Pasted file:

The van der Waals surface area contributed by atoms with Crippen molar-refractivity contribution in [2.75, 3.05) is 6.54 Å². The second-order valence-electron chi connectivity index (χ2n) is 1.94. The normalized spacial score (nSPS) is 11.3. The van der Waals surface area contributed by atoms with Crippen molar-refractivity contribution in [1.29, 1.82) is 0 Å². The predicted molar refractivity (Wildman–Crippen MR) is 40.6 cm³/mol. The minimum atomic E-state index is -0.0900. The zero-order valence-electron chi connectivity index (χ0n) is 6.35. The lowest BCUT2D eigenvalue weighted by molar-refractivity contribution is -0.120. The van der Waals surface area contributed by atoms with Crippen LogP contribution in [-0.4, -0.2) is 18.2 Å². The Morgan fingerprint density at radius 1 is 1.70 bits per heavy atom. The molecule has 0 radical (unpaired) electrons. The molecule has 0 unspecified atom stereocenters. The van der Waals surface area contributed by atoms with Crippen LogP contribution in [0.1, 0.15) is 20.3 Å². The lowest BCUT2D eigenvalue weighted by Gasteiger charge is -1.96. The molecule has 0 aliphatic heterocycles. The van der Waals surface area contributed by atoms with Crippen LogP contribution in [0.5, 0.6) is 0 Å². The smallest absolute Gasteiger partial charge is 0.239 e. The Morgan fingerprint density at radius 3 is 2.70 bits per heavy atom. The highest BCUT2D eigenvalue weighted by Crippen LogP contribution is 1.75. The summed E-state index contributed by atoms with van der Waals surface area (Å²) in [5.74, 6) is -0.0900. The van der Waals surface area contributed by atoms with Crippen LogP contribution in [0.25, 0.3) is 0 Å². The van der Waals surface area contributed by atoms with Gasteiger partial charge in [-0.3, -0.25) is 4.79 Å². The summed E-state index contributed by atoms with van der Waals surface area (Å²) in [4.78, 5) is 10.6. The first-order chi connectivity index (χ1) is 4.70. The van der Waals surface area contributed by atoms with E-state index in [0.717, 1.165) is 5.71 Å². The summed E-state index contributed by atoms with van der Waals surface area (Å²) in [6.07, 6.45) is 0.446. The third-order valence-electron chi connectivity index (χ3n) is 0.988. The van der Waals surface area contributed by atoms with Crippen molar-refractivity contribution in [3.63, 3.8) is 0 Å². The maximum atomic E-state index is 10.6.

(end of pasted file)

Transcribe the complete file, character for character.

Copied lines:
The van der Waals surface area contributed by atoms with Crippen molar-refractivity contribution in [2.75, 3.05) is 6.54 Å². The second-order valence-electron chi connectivity index (χ2n) is 1.94. The normalized spacial score (nSPS) is 11.3. The van der Waals surface area contributed by atoms with Crippen molar-refractivity contribution in [1.29, 1.82) is 0 Å². The predicted molar refractivity (Wildman–Crippen MR) is 40.6 cm³/mol. The minimum atomic E-state index is -0.0900. The zero-order valence-electron chi connectivity index (χ0n) is 6.35. The lowest BCUT2D eigenvalue weighted by molar-refractivity contribution is -0.120. The van der Waals surface area contributed by atoms with Crippen LogP contribution in [-0.4, -0.2) is 18.2 Å². The Morgan fingerprint density at radius 1 is 1.70 bits per heavy atom. The molecule has 0 radical (unpaired) electrons. The molecule has 0 unspecified atom stereocenters. The van der Waals surface area contributed by atoms with Crippen LogP contribution in [0.1, 0.15) is 20.3 Å². The lowest BCUT2D eigenvalue weighted by Gasteiger charge is -1.96. The molecule has 0 aliphatic heterocycles. The van der Waals surface area contributed by atoms with Crippen LogP contribution in [0.5, 0.6) is 0 Å². The smallest absolute Gasteiger partial charge is 0.239 e. The Morgan fingerprint density at radius 3 is 2.70 bits per heavy atom. The highest BCUT2D eigenvalue weighted by Crippen LogP contribution is 1.75. The summed E-state index contributed by atoms with van der Waals surface area (Å²) in [5.74, 6) is -0.0900. The van der Waals surface area contributed by atoms with Crippen LogP contribution in [0.25, 0.3) is 0 Å². The van der Waals surface area contributed by atoms with Gasteiger partial charge in [-0.3, -0.25) is 4.79 Å². The summed E-state index contributed by atoms with van der Waals surface area (Å²) in [4.78, 5) is 10.6. The first-order chi connectivity index (χ1) is 4.70. The van der Waals surface area contributed by atoms with E-state index in [0.717, 1.165) is 5.71 Å². The summed E-state index contributed by atoms with van der Waals surface area (Å²) in [6.07, 6.45) is 0.446. The third-order valence-electron chi connectivity index (χ3n) is 0.988. The van der Waals surface area contributed by atoms with Crippen molar-refractivity contribution in [3.63, 3.8) is 0 Å². The maximum atomic E-state index is 10.6.